The star system and hub world (“The Citadel”) that further supports player customization with things like weapon upgrades and emotes (with other customizations coming later) are the newest features for now. MythForce still only has one “chapter,” Bastion of the Beast Lord – a stage-generated process for players to run, whether single-player or multiplayer. A roadmap drawn up last year called for two more chapters (Crypt of the Necromancer and Cauldron of Bats) for this spring; Beamdog pushed back on those and other ambitions, because “early on we underestimated the cost of making stuff,” Oster said.

“Unreal [Engine 5] is it expensive to make art; making art, especially,” Oster said, meaning the time cost of such assets. “When you’re building a lot of art, and you’re literally hammering away at looking like a 1980s cartoon, we totally underestimated what it would cost.” It’s hard to make this environment interesting and in the amount that we can entertain players with.”

Thus, MythForce won’t have much in-game narrative for now. “There was a point in the project where we’re like, look, we’ve got 40 pounds of ideas to fit in a 10-pound bag,” he said. “So which ideas live and which ideas wait? One of the ideas that couldn’t wait much longer, however, was console support, absolutely necessary for any console release, which came with an update last fall.

“Let’s just say the estimated budget and the actual budget have deviated quite significantly,” Oster said. He is one of the founders of BioWare, and as such he has to think things through, no matter how cool or creative something seems at first. “Aspyr has been incredibly supportive,” Oster said of Beamdog’s parent company. “They get it and they get what we’re trying to do here.” They are very excited about its potential, and I think so […] they understand the potential of the product.”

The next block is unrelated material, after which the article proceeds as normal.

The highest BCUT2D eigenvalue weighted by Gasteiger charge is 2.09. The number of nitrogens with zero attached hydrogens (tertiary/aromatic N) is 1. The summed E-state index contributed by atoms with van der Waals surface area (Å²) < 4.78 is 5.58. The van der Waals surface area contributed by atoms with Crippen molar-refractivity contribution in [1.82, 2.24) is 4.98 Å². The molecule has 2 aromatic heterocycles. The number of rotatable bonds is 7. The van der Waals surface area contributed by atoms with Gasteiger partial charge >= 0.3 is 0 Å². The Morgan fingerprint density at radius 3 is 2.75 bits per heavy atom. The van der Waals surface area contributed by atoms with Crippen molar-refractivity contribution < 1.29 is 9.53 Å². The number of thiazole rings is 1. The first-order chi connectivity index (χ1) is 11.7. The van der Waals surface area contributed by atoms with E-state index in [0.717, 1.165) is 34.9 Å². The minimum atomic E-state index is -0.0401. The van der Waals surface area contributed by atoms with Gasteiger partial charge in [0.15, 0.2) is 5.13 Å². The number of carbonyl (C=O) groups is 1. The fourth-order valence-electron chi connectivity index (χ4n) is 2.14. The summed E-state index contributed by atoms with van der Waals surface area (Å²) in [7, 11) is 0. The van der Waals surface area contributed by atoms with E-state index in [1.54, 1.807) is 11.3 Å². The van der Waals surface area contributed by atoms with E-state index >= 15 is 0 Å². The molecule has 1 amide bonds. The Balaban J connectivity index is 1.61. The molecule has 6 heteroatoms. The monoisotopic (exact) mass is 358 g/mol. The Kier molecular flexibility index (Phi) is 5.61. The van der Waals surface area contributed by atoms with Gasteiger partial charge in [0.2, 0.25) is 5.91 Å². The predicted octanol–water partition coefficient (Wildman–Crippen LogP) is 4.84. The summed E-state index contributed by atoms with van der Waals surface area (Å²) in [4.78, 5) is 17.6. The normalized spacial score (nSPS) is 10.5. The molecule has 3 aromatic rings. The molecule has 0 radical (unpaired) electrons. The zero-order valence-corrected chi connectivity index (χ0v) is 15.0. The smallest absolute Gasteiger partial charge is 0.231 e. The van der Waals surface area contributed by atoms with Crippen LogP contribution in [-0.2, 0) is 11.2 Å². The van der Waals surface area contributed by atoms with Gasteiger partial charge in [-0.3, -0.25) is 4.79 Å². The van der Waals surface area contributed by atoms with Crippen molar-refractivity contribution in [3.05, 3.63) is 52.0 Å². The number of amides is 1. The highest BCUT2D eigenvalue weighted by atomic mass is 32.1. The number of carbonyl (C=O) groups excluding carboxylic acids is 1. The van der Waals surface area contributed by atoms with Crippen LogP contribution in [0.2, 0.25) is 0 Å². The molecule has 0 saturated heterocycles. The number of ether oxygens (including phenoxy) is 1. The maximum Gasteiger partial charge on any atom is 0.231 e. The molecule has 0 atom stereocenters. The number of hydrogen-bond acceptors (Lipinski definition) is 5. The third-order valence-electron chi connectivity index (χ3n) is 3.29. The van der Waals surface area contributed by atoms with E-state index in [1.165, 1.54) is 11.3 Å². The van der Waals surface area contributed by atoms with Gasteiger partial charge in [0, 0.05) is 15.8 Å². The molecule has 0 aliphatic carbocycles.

MythForce is available now on Steam as a playable demo that’s “essentially the same version we have on Epic Games,” Oster said, “now that we’ve fixed it up.” This is probably the closest the 1.0 version will be later this year.”

The presentation of consoles on Nintendo Switch, PlayStation 4, PlayStation 5, Xbox One and Xbox Series X will follow this fall. The 1.0 version will include two additional chapters. Two additional unlockable difficulty modes (in addition to the current version’s easy-normal-hard) will also be included, as well as online co-op play.

MythForce which currently has four playable heroes. A fifth is planned, but that and a few other features have taken a backseat to polishing the base game in early access.

But it’s clear that this possibility, which is essentially a cartoon, annoys Oster and his colleagues at Beamdog. This spring, the fourth episode of the streaming series I Wake Up A Vampire (Amazon Prime, but only in Canada) shown MythForce like the game his characters were playing in an episode set at a gaming convention. “They just loved the look of the game,” Oster said. Edmonton-based Beamdog sent them the game’s build and demo material, which was used to complete the scene and make MythForce seem even more like a pop culture phenomenon, not just a video game.

“One of the downsides of creating something new is that you have no idea if it’s just your own inner craziness saying, ‘This is great,’ or whether your inner craziness maps onto enough other people to that this is a viable product. ” Oster said. “So that was some confirmation. It’s like, ‘Yeah, we’re chasing something that could be successful here.'”